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Contractors professional liability demand rises

Still-evolving needs driven by increased design involvement

Contractors professional liability demand rises

New approaches to building projects, as well as new techniques, are leading to increased demand for professional liability insurance for contractors, say many observers.

While such coverage for architects and engineers has been around for many years, it is only in recent years that professional liability coverage for contractors has been developed, and observers describe it as a still-evolving field.

Ten or 15 years ago, people would shake their heads at the idea of professional liability coverage for contractors, asking, “How could they be held liable for professional risk when they don't provide professional services?” said Jeffrey M. Slivka, chief operating officer at Bordentown, N.J.-based New Day Underwriting Managers L.L.C.

But that is no longer the case. Observers say there has been a blurring of the once-sharp lines between contractors and architects and designers. Increasingly, contractors are being drawn into the design process, which exposes them to possible liability.

Observers generally describe the market, which is estimated to be about $350 million in annual premiums, as competitive, with claims falling within the low-frequency, high-severity arena.

Traditionally, said Mr. Slivka, under the “design-bid-build” method, a project would be designed, bids put out, and the project built. “The demarcation lines of exposure were pretty well segregated,” said Jeffrey Coe, Atlanta-based national practice leader for Marsh USA Inc.'s design industry group.

But to decrease the amount of time involved, under the “design-build” concept, the construction may begin while only 20% of the building has been designed, which cuts back significantly on the amount of time it takes, said Mr. Slivka.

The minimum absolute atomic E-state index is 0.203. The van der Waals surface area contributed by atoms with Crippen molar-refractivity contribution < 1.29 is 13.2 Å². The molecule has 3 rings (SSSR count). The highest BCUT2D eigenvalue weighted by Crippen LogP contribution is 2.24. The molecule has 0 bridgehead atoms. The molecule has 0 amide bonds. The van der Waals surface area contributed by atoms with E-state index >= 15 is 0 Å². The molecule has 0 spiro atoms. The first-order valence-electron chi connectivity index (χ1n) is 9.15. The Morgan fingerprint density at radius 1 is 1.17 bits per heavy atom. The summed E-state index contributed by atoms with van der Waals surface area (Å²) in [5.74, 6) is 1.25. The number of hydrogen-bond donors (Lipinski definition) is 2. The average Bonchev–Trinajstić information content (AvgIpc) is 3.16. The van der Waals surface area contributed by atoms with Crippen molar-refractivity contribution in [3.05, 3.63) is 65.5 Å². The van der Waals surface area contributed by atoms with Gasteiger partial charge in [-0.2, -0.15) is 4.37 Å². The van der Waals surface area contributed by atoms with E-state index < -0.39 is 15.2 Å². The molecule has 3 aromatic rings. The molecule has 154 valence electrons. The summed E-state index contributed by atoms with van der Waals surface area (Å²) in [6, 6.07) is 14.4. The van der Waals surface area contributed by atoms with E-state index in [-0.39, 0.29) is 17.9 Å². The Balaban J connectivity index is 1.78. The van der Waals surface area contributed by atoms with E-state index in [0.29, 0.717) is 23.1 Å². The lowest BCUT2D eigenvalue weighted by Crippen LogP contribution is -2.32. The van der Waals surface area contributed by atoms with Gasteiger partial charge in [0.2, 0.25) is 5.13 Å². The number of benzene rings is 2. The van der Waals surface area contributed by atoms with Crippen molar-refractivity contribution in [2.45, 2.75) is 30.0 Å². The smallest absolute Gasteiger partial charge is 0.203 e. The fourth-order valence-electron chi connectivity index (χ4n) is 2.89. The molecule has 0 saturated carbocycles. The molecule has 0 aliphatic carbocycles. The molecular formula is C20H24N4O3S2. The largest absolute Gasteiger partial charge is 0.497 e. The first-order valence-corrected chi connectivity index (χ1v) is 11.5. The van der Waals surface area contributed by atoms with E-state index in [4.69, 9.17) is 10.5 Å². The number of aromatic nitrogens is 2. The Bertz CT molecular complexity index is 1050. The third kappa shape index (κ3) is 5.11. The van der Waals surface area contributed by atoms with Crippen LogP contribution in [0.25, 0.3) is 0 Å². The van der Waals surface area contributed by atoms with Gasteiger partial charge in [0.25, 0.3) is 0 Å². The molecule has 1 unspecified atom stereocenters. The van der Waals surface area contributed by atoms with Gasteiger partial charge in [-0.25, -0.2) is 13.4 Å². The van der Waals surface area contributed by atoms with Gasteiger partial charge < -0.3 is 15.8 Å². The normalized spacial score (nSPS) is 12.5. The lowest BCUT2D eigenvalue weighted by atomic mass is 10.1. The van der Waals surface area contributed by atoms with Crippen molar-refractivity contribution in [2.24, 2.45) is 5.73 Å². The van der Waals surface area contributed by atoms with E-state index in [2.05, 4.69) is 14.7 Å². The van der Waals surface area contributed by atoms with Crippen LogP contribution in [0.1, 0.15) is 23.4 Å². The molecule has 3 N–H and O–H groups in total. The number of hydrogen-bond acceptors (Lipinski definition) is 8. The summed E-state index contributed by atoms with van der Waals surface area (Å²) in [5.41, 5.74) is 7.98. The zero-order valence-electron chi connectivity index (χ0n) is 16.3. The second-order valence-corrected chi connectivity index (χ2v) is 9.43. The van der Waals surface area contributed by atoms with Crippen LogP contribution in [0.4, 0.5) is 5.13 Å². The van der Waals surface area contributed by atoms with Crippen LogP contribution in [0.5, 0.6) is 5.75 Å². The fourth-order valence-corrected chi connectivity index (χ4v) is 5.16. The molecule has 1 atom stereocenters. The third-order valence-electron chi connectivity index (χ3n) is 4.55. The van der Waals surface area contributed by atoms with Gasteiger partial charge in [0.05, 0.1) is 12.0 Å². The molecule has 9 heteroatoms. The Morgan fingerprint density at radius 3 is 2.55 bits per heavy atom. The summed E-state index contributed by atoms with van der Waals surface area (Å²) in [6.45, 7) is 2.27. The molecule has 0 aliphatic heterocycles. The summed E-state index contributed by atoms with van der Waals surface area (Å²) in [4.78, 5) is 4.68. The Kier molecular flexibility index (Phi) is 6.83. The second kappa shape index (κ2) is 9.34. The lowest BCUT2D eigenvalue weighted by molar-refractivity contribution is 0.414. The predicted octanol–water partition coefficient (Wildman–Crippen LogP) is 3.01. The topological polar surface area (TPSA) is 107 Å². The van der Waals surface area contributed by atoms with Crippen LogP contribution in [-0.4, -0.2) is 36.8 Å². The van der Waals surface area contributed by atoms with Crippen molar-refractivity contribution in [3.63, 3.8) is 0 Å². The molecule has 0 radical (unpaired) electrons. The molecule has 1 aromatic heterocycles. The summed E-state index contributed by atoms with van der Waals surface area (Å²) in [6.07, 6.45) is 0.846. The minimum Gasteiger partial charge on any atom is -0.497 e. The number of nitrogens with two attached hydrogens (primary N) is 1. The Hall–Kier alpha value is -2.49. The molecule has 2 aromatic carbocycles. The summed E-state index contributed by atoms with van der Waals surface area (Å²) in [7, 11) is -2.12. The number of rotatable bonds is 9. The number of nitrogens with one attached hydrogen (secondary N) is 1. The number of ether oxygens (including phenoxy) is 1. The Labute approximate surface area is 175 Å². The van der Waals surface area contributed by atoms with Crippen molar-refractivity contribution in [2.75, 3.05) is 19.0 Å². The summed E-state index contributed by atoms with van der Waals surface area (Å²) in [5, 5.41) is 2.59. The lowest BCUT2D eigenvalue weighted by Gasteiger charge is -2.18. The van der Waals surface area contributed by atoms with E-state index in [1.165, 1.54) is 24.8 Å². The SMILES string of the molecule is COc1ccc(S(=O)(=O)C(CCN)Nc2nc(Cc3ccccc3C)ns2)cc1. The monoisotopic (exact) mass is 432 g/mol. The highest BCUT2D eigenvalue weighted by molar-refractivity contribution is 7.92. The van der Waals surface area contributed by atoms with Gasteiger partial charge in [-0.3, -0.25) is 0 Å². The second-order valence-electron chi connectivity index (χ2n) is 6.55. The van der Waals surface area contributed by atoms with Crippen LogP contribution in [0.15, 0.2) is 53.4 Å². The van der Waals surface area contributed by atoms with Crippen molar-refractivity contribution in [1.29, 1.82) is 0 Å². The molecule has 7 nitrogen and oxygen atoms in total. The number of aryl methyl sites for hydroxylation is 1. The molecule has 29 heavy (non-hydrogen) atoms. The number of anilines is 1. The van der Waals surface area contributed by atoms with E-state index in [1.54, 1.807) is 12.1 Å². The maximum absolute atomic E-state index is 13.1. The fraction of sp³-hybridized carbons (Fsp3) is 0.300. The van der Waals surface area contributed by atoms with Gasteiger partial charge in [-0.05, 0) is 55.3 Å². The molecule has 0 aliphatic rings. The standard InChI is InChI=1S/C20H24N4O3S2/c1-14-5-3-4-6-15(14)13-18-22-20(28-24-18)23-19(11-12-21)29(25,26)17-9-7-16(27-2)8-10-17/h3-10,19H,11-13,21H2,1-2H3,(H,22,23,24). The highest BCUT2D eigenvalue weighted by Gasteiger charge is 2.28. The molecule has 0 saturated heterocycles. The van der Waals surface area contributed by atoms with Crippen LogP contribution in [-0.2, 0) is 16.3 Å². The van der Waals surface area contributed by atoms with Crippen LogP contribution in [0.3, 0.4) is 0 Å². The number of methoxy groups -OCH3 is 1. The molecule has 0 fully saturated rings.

There may be only one contract, with one entity responsible for designing and building the project. Contractors may now take the design responsibilities in-house, and even subcontract them out to design firms, said Mr. Coe. “At a minimum, they have vicarious liability exposure.”

Two new approaches that have emerged from this approach are integrated project delivery, in which teams work together; and building information modeling, which involves computer-developed 3-D models of projects (see related story).

Contractors professional liability insurance “fills a tremendous void that is becoming increasingly more apparent to contractors and construction management firms in their insurance programs,” said Richard Hartman, vp, architects and engineers professional liability for Arch Insurance Group Inc. in New York.

Contractors' biggest exposure is for claims filed against them for project delays and cost overruns. But traditional general liability insurance offers coverage only for bodily injury and property damage, and does not cover financial or economic losses, he said.

“The contractors themselves are starting to realize the changes in these project delivery methods is exposing them more and more” to professional liability risks, said Mr. Slivka.

Furthermore, owners are beginning “more and more to require the coverage,” said Michael Davis, Philadelphia-based product management director for construction professional and pollution lines for Zurich North America.

“It's a snowball effect,” said Mr. Davis. The exposure generates policies over time, “and then as more contractors are buying it, it's become less of a rare thing but more commonplace. Then owners start saying, "Why doesn't my contractor carry that?'” It then becomes a competitive advantage for the insurers that offer it, he said.